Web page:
posted by Emily on .
Two tugboats are pulling a freighter. Find the net force and direction of the acceleration for the following cases. Assume that each tugboat pulls with a force of 1.2 x 10^5 N. Assume no resistive force at this time.
a) Tugboat 1 pulls in a direction given by [N 60 degrees E] and tugboat 2 pulls in a direction given by [S 60 degrees E].
The answer says: Fnet=(1.2 x 10^5 cos 30 degrees ) x2
=2.1 x 10^5 N [E]
but I don't know know they got that.
I used the cosine law with contained angle 60 degrees, but my answer was different from the previous one.
Thanks in advance!
look at the angles, each is pulling to the side of the forward direction by 30 deg.
The component of each rope to the side is equal and opposite, so they add to zero side force.
Now the forward force on each rope is Tension*cos30. There are two of those.
2*Tension*cos30deg is the net force, and of course it is in the East direction. acceleration is this force divided by the mass of the tug (neglecting friction)>
How come we don't use the cosine law? In an example, they used the cosine law to find Fnet:
A person of mass 70 kg is sitting on a 20 kg toboggan. If the two people are pulling her with two different ropes, find the person's acceleration. The force of person 1 is 50 N [ E 40 degrees N], and the force of person 2 is 60 N [E 25 degrees S] as seen from the top.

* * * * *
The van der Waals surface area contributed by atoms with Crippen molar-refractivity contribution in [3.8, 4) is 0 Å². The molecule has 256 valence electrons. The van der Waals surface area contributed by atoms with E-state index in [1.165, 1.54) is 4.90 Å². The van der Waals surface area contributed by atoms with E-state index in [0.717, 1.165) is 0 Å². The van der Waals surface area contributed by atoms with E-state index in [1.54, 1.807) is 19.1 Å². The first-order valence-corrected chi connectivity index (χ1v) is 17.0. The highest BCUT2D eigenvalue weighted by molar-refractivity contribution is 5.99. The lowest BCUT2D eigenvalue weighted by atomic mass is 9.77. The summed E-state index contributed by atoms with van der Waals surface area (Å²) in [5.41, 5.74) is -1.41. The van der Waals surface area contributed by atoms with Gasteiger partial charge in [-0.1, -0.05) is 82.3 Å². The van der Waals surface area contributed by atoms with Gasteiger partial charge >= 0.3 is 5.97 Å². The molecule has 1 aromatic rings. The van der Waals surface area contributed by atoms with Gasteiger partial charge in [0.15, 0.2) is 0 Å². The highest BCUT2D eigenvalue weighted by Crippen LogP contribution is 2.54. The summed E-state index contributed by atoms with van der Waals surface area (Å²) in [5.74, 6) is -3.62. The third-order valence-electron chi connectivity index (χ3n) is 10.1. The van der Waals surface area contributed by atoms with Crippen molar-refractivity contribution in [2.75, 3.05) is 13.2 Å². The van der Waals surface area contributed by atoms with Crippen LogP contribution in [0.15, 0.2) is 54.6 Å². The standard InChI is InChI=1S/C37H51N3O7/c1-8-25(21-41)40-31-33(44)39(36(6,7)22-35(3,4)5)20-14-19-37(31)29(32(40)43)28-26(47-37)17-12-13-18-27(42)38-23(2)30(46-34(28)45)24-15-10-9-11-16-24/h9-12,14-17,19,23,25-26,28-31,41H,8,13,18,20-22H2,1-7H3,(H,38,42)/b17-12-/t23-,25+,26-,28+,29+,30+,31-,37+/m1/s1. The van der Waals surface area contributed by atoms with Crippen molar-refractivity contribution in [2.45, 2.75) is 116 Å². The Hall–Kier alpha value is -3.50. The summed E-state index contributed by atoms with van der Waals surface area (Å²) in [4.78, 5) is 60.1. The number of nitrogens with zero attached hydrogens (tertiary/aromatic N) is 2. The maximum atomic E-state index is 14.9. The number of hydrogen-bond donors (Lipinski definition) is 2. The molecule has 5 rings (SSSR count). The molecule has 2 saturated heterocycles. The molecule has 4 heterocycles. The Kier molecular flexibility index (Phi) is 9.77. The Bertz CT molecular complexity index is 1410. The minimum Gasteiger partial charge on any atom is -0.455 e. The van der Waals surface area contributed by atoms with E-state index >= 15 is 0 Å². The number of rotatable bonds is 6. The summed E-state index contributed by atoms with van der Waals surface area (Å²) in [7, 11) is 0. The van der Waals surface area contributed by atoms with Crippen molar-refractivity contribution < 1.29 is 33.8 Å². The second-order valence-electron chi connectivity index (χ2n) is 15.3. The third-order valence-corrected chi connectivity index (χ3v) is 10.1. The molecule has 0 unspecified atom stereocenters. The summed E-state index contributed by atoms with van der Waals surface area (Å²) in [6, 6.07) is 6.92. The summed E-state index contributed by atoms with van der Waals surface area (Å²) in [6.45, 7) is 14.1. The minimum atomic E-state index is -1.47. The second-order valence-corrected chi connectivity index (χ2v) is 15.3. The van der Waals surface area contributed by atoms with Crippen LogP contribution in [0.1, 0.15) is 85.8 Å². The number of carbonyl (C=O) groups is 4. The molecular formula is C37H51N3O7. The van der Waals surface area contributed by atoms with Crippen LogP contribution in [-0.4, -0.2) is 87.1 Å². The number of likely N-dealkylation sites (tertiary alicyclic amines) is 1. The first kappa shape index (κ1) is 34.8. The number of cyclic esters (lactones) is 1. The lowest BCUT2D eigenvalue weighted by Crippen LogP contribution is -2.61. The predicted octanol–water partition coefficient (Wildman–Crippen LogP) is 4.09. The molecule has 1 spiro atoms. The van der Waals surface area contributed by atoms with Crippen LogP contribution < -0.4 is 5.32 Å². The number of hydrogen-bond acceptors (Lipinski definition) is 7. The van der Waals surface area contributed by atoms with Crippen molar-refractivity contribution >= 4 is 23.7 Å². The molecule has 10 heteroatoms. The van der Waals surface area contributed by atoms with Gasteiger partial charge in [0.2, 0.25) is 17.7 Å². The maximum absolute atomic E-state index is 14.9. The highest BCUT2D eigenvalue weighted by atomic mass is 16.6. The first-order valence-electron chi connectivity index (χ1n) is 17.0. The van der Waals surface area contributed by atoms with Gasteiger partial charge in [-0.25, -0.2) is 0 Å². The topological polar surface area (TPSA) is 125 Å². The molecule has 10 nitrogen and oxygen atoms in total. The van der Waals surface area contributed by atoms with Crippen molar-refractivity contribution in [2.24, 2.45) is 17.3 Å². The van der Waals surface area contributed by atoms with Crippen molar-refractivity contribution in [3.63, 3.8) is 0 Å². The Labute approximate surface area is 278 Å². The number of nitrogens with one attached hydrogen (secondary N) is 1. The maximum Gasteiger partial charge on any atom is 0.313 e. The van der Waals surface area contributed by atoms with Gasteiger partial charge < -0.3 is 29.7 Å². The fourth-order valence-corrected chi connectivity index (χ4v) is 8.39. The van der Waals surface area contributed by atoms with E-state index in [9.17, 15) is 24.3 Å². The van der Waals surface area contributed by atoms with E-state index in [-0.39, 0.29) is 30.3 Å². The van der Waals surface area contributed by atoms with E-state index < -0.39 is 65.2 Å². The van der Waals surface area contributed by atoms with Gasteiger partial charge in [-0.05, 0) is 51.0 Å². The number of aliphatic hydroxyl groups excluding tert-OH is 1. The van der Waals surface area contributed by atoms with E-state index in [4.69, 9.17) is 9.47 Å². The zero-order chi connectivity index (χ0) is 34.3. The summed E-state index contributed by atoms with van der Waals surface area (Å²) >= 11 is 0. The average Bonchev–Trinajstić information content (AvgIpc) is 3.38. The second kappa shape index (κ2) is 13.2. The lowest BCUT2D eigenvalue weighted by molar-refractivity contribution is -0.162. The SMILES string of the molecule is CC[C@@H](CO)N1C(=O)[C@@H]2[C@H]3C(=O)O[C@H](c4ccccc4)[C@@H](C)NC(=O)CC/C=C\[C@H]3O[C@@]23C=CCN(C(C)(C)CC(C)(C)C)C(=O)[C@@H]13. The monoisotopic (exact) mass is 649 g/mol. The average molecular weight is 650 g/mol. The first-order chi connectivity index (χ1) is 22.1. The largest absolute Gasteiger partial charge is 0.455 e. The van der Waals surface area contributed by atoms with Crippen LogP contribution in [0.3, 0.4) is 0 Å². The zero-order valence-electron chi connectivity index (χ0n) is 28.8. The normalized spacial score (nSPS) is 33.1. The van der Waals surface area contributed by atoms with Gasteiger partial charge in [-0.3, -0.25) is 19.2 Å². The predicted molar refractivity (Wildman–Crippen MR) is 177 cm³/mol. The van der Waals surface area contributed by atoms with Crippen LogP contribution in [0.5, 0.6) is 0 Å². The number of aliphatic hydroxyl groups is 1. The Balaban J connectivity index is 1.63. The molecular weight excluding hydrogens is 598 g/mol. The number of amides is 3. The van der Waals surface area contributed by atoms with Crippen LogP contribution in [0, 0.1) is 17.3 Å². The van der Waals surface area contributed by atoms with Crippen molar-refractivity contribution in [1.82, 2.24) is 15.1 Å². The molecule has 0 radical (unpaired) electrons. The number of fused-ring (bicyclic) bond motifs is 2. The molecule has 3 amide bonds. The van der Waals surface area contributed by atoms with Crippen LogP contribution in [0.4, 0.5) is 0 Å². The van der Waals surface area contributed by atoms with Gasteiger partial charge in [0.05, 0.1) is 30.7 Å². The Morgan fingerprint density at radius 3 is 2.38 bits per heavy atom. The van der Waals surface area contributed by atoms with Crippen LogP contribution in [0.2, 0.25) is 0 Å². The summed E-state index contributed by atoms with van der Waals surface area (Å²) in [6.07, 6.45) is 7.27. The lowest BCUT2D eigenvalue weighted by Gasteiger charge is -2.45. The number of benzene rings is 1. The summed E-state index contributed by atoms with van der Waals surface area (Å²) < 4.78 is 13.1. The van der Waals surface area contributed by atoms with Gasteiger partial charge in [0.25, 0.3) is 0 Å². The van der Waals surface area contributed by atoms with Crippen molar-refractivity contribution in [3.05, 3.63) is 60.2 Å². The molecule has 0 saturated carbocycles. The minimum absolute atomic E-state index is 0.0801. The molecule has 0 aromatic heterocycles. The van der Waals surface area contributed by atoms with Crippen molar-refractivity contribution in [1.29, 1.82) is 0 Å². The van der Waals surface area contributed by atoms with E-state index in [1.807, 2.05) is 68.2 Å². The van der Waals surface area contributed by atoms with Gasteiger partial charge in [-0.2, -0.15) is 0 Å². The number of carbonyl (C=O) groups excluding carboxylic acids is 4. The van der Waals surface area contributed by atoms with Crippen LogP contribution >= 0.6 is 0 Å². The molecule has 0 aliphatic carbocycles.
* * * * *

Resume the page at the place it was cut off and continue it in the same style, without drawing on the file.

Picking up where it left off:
In this example, they used the cosine law with contained angle 115 degrees to find Fnet.
You can use the law of cosines here, but it is much more complicated. Two sides a,b are the vectors (head to tail), and c is the unknown side. The angle between the vectors is 180-60=120
draw a triangle to prove that.
= 2*tension^2( 1-cos120)
=2 tension^2 (1+cos60)
= 2 tension^2(1+1/2)=3 tension^2
c= tension*sqrt3 which is the same as above 2*tension*cos30.
Now, with the law of cosines, you have then to use the law of sines to get the angle for the resultant.